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The true truth

Q: After recent unrest in Memphis, the city’s police director said he suspected that there were “some individuals who try to agitate a situation, and it’s unfortunate because it hinders the true truth coming out.” Is “true truth” a new concept in the era of “fake news”?

A: No, “true truth” is not a product of our times. It dates back to Renaissance England and is one in a long line of phrases implying that sometimes the truth is relative.

Other phrases include “plain truth,” “naked truth,” “whole truth,” “absolute truth,” “unadorned truth,” “unvarnished truth,” and “cold truth.” Nobody is much bothered by these expressions.

But “true truth” seems to cross a line, since the noun phrase is virtually self-modifying. After all, the truth by definition is true.

Redundant or not, the phrase “true truth” has been around since the 16th century, if not earlier. This is the oldest example we’ve found, from a poem believed to have been published around 1555:

“Nor stay is there none as the true truth sayth” (from The Tryumphe of Tyme, a translation by Henry Parker, Lord Morley, from Petrarch’s Italian).

We also found this example in a poem published in 1602: “With that true truth, his arrand [message] I had sed [spoken]” (from Three Pastoral Elegies of Anander, Anetor, and Muridella, by William Basse).

This 1611 use is a better illustration of the phrase’s meaning: Among the “gifts that gracious Heav’ns bestowe,” the poet says, is the ability “to discern true Truth from Sophistrie” (from Josuah Sylvester’s translation of a work by Guillaume de Salluste du Bartas).

We’ve also found the expression in religious tracts and philosophical treatises—not only in English but in French (la vraie vérité) and German (die wahre Wahrheit).

The German philosopher Johann Gottlieb Fichte, writing around 1800, criticizes those who say to themselves, “we who speak have undoubtedly the true truth inborn in us, and, hence, the man who contradicts us must necessarily be in the wrong.” (From A. E. Kroeger’s English translation of “Fichte’s Criticism of Schelling,” Journal of Speculative Philosophy, July 1878.)

“True truth” also crops up in journalism and in fiction. In “White Lies,” an anonymous opinion piece that ran in the weekly journal Truth (London, Sept. 1, 1881), the phrase appears 11 times.

Here are a few examples: “true truth is of all things the most impracticable” … “to say the true truth would be cruel” … “the true truth would sound too harsh.”

And in a romantic novel, Greifenstein (1890) by F. Marion Crawford, a character says: “But you have gone too far—you have lost sight of the true truth in pursuing a truth that was true yesterday.”

As far as we can tell, the only dictionary in which the phrase appears is Joseph Wright’s The English Dialect Dictionary (1905 edition). Wright defines “the true truth” as “the plain, unvarnished truth.” He gives this example from James Prior’s novel Forest Folk (1901), in which a character speaks in a north Yorkshire dialect: “If we don’t speak the trew trewth this time, we are liars, sich un’s as yer don’t often see.”

Getting back to some of those other “truth” phrases we mentioned above, a couple date back to the 15th century.

The Oxford English Dictionary has the earliest known written uses of “plain truth” (circa 1425) and “naked truth” (1436). And in searches of historical databases, we’ve found early examples of “whole truth” (1549); “absolute truth” (1567); “unadorned truth” (1782); “unvarnished truth” (1820); and “cold truth” (1836).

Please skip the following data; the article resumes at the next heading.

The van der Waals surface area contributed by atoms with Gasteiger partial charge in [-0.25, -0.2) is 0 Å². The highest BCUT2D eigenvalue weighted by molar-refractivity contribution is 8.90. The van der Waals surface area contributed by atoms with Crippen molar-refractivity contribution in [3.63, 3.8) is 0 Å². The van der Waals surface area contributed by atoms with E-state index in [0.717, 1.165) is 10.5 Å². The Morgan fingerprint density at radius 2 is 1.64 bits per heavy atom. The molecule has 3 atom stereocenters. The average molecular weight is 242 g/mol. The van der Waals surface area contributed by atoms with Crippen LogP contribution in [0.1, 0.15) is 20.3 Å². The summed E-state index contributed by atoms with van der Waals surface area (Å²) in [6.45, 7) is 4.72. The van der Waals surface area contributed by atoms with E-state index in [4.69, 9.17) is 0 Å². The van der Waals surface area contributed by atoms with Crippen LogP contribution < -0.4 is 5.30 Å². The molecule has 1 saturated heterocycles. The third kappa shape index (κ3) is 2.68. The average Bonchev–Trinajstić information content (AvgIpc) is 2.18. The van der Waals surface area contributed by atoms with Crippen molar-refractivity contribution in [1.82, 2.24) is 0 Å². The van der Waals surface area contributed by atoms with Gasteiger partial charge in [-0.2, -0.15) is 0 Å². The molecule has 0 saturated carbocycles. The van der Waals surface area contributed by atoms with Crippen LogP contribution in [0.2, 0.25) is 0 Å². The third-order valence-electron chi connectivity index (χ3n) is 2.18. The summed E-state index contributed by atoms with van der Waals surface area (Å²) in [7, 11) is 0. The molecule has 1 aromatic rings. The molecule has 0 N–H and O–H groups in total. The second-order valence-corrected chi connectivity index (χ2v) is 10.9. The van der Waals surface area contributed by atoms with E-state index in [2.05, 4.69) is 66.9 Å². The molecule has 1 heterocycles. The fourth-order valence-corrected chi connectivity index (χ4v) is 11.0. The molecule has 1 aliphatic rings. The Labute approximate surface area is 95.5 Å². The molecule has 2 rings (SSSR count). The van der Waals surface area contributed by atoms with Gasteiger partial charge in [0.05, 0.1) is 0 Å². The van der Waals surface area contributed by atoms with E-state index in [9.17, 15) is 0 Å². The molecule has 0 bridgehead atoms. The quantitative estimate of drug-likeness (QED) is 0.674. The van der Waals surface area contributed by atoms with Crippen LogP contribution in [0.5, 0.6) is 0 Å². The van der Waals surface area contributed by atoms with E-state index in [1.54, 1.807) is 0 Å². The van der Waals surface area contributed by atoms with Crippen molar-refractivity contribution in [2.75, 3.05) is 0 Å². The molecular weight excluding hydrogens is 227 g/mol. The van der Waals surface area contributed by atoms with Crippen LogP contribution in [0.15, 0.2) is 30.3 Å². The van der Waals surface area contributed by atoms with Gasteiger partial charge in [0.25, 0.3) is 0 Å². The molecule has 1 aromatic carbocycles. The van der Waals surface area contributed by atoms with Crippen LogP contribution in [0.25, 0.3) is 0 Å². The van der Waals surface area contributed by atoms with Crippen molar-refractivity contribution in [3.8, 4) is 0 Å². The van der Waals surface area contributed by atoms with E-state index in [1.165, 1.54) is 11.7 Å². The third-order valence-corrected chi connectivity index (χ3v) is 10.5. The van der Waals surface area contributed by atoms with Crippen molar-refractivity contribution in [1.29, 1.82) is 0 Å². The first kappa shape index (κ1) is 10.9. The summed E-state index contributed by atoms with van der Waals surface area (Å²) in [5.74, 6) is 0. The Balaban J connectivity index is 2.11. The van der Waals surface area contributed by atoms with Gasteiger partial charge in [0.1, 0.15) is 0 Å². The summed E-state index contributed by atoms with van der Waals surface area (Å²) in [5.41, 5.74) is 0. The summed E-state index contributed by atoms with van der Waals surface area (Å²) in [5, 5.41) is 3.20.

Perhaps the most famous of such phrases is one from the 16th century: “the truth, the whole truth, and nothing but the truth.”

The OED defines this expression and its variants as meaning “the absolute truth.” Specifically, the dictionary adds, it’s “used to emphasize that something, esp. a statement, is or should be true in every particular, with no facts omitted or untrue elements added.”

“The phrase forms part of the oath or the affirmation … declared or agreed to by witnesses in court before giving testimony,” the OED explains. “A witness can choose to place one hand on the Bible when swearing the oath, but is now usually not required to do so.”

The earliest example in the OED is religious rather than judicial: “What shoulde we teache in matters of saluation [salvation] but the Truthe, and all the truthe, and nothyng but the truth?”  (From a sermon preached in 1571 by John Bridges at Paul’s Cross, an outdoor pulpit in London, and published the same year.)

This later 16th-century example refers to the oath taken by a jury foreman: “You shal present and tell the truth, the whole truth, and nothing but the truth, so helpe you God, and by the contents of this booke.” (From The Order of Keeping a Court Leete, 1593, by Jonas Adams. The “court leet,” which had jurisdiction over petty offenses and civil disputes, dated from medieval times and was held periodically in a local manor or district before a lord or his steward.)

Finally, in this OED citation from the early 17th century the oath is specifically for witnesses: “The oath giuen to Iurors [Jurors] is, That they shall deale iustly and truely betweene partie and partie; but the witnesses are to speake the truth, the whole truth, and nothing but the truth, and so they take their oath.” (From Consuetudo, 1622, a tract on mercantile law by Gerard de Malynes.)

The oath has come down through the centuries largely intact. This OED example is from Martin F. Scheinman’s 1977 book Evidence and Proof in Arbitration (the brackets are in the original): “The oath generally used is: ‘Do you swear [or affirm] to tell the truth, the whole truth and nothing but the truth?’ ”

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